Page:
• Pok Pok – This is my favorite Thai place in a city full of Thai places, but you won’t find pad thai on the menu. Pok Pok is more of an homage to Thai street food, and an order of Ike’s Vietnamese chicken wings is a must. The cocktails are also spectacular (try the ones made with the drinking vinegars for a special treat). There’s often an annoyingly long wait here, but if you’ve got a group of 5+ you can make reservations (highly recommended for dinner, especially on weekends), and you can now get a drink and an order of Ike’s wings at the Whiskey Soda Lounge across the street while you wait.
  • Ken’s Artisan Pizza – My favorite pizza outside of Italy is made by the husband right in my own kitchen, but a very close second is any pizza made at Ken’s Artisan Pizza. The big wood oven and attention to detail make the dough perfectly chewy inside and crisp outside, and a limited menu of toppings means you’re getting the best stuff available. Ken’s doesn’t take reservations, so plan on a wait (especially on weekends) – if you spot open seats at the bar, however, grab them. You’ll get the same dinner menu at the bar and you’ll typically have much less of a wait.

Rigatoni con Balsamico

About Nothing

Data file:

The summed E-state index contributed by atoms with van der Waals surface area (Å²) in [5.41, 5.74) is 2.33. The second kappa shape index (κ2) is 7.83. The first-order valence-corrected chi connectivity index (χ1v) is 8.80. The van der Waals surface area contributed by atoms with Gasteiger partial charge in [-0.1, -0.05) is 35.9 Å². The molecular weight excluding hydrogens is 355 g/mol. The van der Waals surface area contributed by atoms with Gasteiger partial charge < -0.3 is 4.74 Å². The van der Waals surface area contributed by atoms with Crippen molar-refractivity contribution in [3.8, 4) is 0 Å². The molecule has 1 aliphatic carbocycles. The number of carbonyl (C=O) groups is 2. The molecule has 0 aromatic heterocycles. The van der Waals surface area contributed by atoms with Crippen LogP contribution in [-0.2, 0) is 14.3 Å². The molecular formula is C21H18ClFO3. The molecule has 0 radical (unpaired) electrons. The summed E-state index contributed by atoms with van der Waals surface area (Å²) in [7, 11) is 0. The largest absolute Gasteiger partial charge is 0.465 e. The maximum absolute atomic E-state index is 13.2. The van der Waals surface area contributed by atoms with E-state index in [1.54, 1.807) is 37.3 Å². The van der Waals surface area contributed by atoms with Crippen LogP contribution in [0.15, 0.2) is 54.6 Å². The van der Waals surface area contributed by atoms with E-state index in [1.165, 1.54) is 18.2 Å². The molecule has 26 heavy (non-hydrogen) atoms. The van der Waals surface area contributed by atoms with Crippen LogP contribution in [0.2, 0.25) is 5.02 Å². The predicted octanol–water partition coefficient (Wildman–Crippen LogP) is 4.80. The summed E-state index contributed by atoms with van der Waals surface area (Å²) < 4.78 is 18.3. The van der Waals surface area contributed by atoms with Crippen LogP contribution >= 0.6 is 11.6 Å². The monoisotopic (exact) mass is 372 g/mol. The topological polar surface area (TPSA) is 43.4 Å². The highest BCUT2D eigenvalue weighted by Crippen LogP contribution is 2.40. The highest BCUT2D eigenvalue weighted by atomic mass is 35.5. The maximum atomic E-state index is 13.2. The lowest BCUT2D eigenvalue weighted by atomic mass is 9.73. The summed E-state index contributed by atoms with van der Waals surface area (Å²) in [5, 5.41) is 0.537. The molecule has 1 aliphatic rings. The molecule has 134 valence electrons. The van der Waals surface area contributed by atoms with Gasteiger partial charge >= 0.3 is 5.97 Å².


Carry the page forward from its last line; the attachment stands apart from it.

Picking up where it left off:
The husband made this dish the other night in a fit of reminiscing, and when I mentioned on Twitter that it was the most addictive pasta dish ever I got no less than four requests for the recipe. So, I figured I should put it online.

I think it’s safe to say that this dish not only inspired the husband to love cooking, but also started the love affair I now have with Italian food. I am not a cook – I don’t like experimenting in the kitchen and I’m easily flustered by too many things on the stove at once – but this dish just looked so simple to make that we tried it the same day we saw it as part of a promotional show on our local PBS station. As I learned later, the simplicity of this recipe is completely indicative of how easy Italian cooking is. What’s more, we’ve made it even simpler than the original recipe, too, so there’s really no excuse to not make it at least once a week.

Which is why it’s insane that we always forget about it.

Candy is Universal (Thank Goodness)

Travel

I have always been a fairly picky eater. I’m light years better than I was in my childhood, when I’d grimace at anything I didn’t recognize (or didn’t think I’d like, which was a lot of things). As a kid, I didn’t like tomatoes, avocados, peanut butter, cream cheese, celery, mushrooms, artichokes, or any kind of nut. I still don’t like a few of those things, but I’ve been known to eat them anyway – because I’m a grown up, and grown ups do things they don’t want to do all the time. Or at least that’s what I’m told.

At any rate, although I’ve become a slightly more adventurous eater as I’ve gotten older, I’m never more adventurous – or excited about food – as when I’m in the candy aisle of a foreign supermarket. And I’m not talking about the grocery store down the street from me that I never go into.